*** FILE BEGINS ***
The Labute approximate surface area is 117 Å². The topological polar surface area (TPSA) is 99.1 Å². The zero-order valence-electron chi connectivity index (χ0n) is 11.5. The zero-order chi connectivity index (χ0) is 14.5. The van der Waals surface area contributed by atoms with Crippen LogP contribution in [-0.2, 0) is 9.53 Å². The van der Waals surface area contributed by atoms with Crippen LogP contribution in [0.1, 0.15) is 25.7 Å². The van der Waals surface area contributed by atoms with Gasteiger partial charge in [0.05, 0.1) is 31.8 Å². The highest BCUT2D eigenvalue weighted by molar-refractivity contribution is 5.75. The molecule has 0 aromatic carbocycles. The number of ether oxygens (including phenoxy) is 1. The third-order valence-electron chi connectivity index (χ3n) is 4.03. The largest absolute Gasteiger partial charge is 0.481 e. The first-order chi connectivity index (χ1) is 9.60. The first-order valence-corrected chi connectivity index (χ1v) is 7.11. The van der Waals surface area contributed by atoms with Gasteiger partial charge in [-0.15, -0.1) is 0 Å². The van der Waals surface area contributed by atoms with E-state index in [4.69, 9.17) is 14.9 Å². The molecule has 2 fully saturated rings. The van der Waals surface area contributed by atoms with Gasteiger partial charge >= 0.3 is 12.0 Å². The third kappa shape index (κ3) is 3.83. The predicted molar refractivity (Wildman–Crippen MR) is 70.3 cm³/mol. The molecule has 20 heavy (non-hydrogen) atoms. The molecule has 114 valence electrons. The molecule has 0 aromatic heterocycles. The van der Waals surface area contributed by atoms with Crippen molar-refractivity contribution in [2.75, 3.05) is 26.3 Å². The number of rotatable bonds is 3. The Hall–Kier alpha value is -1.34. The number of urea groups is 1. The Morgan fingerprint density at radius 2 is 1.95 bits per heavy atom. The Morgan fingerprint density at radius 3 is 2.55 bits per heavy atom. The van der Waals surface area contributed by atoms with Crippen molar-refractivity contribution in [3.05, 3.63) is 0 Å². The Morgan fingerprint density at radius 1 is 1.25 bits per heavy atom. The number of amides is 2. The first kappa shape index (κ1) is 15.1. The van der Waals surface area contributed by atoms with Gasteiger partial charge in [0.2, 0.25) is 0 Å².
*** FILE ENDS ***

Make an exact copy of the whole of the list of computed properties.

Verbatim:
The Labute approximate surface area is 117 Å². The topological polar surface area (TPSA) is 99.1 Å². The zero-order valence-electron chi connectivity index (χ0n) is 11.5. The zero-order chi connectivity index (χ0) is 14.5. The van der Waals surface area contributed by atoms with Crippen LogP contribution in [-0.2, 0) is 9.53 Å². The van der Waals surface area contributed by atoms with Crippen LogP contribution in [0.1, 0.15) is 25.7 Å². The van der Waals surface area contributed by atoms with Gasteiger partial charge in [0.05, 0.1) is 31.8 Å². The highest BCUT2D eigenvalue weighted by molar-refractivity contribution is 5.75. The molecule has 0 aromatic carbocycles. The number of ether oxygens (including phenoxy) is 1. The third-order valence-electron chi connectivity index (χ3n) is 4.03. The largest absolute Gasteiger partial charge is 0.481 e. The first-order chi connectivity index (χ1) is 9.60. The first-order valence-corrected chi connectivity index (χ1v) is 7.11. The van der Waals surface area contributed by atoms with Gasteiger partial charge in [-0.15, -0.1) is 0 Å². The van der Waals surface area contributed by atoms with E-state index in [4.69, 9.17) is 14.9 Å². The molecule has 2 fully saturated rings. The van der Waals surface area contributed by atoms with Gasteiger partial charge >= 0.3 is 12.0 Å². The third kappa shape index (κ3) is 3.83. The predicted molar refractivity (Wildman–Crippen MR) is 70.3 cm³/mol. The molecule has 20 heavy (non-hydrogen) atoms. The molecule has 114 valence electrons. The molecule has 0 aromatic heterocycles. The van der Waals surface area contributed by atoms with Crippen molar-refractivity contribution in [2.75, 3.05) is 26.3 Å². The number of rotatable bonds is 3. The Hall–Kier alpha value is -1.34. The number of urea groups is 1. The Morgan fingerprint density at radius 2 is 1.95 bits per heavy atom. The Morgan fingerprint density at radius 3 is 2.55 bits per heavy atom. The van der Waals surface area contributed by atoms with Crippen molar-refractivity contribution in [3.05, 3.63) is 0 Å². The Morgan fingerprint density at radius 1 is 1.25 bits per heavy atom. The number of amides is 2. The first kappa shape index (κ1) is 15.1. The van der Waals surface area contributed by atoms with Gasteiger partial charge in [0.2, 0.25) is 0 Å².